Carry the Cross: Mission Tradition

Many of us remember the days when, as Catholic school kids, Lent was a time to donate our spare change to worthwhile causes. And that was very appropriate in this penitential season as we deny ourselves and accompany our Lord on the road to Calvary.

Sadly, some of our old favorite charities seem to have lost their focus. Some have even gotten involved in tangential issues that seem more motivated by political fashion than true Christian caritas.

This Lent, the FSSP’s own Mission Tradition is giving all of us a special opportunity to Help Carry the Cross.  Like Simon of Cyrene, we can shoulder some of the burdens of our FSSP family not only here but also around the world, confident in Our Lord’s words that “as long as you did it to one of these my least brethren, you did it to me.”

Throughout the season Mission Tradition is featuring special blog posts, photos, and updates from our missionary priests in Mexico, Colombia, and Nigeria. There you can learn about Fr. Heenan’s work preserving the Latin Mass in Guadalajara. You’ll hear Fr. Valenzuela’s account of his arrival at the Colombia mission and school. And we’ll hear from Fr. Van der Putten in Nigeria about building a church and working the farm that surrounds it.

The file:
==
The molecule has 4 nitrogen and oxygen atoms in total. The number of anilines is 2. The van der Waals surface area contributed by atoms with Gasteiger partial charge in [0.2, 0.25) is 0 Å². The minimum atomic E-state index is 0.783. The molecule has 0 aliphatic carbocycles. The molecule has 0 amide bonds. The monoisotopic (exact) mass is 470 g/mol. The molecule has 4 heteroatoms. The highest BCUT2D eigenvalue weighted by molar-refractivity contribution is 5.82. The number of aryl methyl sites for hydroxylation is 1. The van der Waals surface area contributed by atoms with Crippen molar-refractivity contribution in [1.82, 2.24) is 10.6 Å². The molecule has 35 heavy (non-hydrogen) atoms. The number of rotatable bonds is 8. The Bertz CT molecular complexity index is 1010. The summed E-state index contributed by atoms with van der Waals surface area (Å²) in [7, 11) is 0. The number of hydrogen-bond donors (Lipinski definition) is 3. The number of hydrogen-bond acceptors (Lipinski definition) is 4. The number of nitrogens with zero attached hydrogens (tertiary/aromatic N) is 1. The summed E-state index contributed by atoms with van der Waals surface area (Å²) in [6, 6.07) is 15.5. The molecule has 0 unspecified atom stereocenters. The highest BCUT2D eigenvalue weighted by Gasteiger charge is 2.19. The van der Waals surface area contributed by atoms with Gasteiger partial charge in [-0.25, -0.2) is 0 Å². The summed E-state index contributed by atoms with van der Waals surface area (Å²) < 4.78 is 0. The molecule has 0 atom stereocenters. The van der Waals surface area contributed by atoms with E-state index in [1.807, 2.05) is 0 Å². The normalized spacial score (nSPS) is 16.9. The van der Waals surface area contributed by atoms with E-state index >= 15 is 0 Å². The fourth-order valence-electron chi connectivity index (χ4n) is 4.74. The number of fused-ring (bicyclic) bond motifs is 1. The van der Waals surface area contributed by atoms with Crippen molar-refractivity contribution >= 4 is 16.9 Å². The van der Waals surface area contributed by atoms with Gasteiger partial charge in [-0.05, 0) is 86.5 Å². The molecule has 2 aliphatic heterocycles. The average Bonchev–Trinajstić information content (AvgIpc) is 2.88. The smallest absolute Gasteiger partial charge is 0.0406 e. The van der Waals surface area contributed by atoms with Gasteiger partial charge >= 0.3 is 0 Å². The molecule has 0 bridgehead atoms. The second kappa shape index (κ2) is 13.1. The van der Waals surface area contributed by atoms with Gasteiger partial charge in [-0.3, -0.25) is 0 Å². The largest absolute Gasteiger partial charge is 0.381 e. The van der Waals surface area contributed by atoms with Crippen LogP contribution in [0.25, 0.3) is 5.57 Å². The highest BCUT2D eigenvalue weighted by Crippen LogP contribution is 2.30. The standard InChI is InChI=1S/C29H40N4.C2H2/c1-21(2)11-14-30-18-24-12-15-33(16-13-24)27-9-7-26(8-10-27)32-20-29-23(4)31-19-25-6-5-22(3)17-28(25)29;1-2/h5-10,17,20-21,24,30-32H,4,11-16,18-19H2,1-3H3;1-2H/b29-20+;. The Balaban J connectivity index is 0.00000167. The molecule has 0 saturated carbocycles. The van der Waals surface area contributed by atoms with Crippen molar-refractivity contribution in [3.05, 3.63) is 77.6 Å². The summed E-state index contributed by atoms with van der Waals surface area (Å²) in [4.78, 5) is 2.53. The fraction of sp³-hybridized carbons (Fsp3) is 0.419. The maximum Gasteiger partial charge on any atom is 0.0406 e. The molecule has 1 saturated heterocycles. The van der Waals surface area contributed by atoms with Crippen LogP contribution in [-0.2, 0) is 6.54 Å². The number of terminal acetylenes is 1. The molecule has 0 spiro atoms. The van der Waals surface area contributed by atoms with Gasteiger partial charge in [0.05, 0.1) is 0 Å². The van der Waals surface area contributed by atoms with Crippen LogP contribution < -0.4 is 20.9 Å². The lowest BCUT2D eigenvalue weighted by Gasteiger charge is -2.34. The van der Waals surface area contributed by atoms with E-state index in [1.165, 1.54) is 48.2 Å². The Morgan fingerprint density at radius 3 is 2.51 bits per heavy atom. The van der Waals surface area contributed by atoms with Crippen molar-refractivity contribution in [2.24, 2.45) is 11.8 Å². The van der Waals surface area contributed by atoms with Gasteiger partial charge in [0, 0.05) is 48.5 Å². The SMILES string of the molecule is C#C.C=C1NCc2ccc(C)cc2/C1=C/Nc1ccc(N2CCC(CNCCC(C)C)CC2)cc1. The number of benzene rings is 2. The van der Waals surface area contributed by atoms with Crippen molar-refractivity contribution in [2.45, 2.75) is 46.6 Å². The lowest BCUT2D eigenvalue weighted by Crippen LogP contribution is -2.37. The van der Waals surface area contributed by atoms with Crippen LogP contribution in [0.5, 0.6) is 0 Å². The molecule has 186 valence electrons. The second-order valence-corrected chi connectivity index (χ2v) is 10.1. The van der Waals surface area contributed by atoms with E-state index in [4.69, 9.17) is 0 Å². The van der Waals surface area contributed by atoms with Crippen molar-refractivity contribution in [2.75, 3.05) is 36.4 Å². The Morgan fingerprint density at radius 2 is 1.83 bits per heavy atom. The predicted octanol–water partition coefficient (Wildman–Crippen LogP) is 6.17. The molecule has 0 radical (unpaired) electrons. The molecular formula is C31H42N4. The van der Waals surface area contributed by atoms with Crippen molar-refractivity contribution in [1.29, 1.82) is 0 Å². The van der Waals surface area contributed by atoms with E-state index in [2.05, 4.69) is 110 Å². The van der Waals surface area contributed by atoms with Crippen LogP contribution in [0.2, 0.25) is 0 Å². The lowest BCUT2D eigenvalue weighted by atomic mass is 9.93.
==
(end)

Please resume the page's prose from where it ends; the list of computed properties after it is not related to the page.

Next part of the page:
If you feel called to give to Mission Tradition, know that the money will go directly to our poorest apostolates. Our missionary priests have to regularly deal with food availability, basic education, shelter, medical hardships, and other issues that we don’t see as much in the U.S. and Canada. But the spiritual battle is the same–to advance the Kingdom of God on earth with every weapon that the Church’s traditions give us, particularly the ancient but ever-new Holy Sacrifice of the Mass.

We encourage you to visit Mission Tradition’s website and experience how the love of the ancient liturgy and the love of neighbor so harmoniously fuse in the FSSP’s mission apostolates.

It is understandable if some of us have become cynical and jaded in our almsgiving over the years, but Lent is a time to bring our minds back to the peoples around the world who still need our help. And just as importantly, our children must develop a love for almsgiving and charity–for their own spiritual good. Every opportunity we can give them to participate helps them become the generous, giving Christians that this broken world so desperately needs.

May God bless you and the missions of the FSSP.

March 18, 2022